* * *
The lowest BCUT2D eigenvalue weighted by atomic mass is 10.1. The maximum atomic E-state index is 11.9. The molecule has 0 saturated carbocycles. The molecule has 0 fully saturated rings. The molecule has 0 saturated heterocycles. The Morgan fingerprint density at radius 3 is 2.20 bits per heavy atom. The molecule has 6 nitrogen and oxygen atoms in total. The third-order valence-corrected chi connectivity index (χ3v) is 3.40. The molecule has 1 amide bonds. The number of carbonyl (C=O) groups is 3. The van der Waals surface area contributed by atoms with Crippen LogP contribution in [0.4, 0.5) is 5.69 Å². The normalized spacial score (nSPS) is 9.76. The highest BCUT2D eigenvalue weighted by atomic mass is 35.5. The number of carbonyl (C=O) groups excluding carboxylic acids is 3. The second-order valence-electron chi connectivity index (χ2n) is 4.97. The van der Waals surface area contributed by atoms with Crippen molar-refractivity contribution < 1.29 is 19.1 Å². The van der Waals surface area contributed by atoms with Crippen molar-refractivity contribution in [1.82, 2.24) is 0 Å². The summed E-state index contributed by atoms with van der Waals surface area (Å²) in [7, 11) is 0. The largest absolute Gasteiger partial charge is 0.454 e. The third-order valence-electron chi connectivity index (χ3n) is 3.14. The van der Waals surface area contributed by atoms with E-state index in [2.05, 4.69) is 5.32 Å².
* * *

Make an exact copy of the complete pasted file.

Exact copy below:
The lowest BCUT2D eigenvalue weighted by atomic mass is 10.1. The maximum atomic E-state index is 11.9. The molecule has 0 saturated carbocycles. The molecule has 0 fully saturated rings. The molecule has 0 saturated heterocycles. The Morgan fingerprint density at radius 3 is 2.20 bits per heavy atom. The molecule has 6 nitrogen and oxygen atoms in total. The third-order valence-corrected chi connectivity index (χ3v) is 3.40. The molecule has 1 amide bonds. The number of carbonyl (C=O) groups is 3. The van der Waals surface area contributed by atoms with Crippen LogP contribution in [0.4, 0.5) is 5.69 Å². The normalized spacial score (nSPS) is 9.76. The highest BCUT2D eigenvalue weighted by atomic mass is 35.5. The number of carbonyl (C=O) groups excluding carboxylic acids is 3. The second-order valence-electron chi connectivity index (χ2n) is 4.97. The van der Waals surface area contributed by atoms with Crippen molar-refractivity contribution < 1.29 is 19.1 Å². The van der Waals surface area contributed by atoms with Crippen molar-refractivity contribution in [1.82, 2.24) is 0 Å². The summed E-state index contributed by atoms with van der Waals surface area (Å²) in [7, 11) is 0. The largest absolute Gasteiger partial charge is 0.454 e. The third-order valence-electron chi connectivity index (χ3n) is 3.14. The van der Waals surface area contributed by atoms with E-state index in [2.05, 4.69) is 5.32 Å².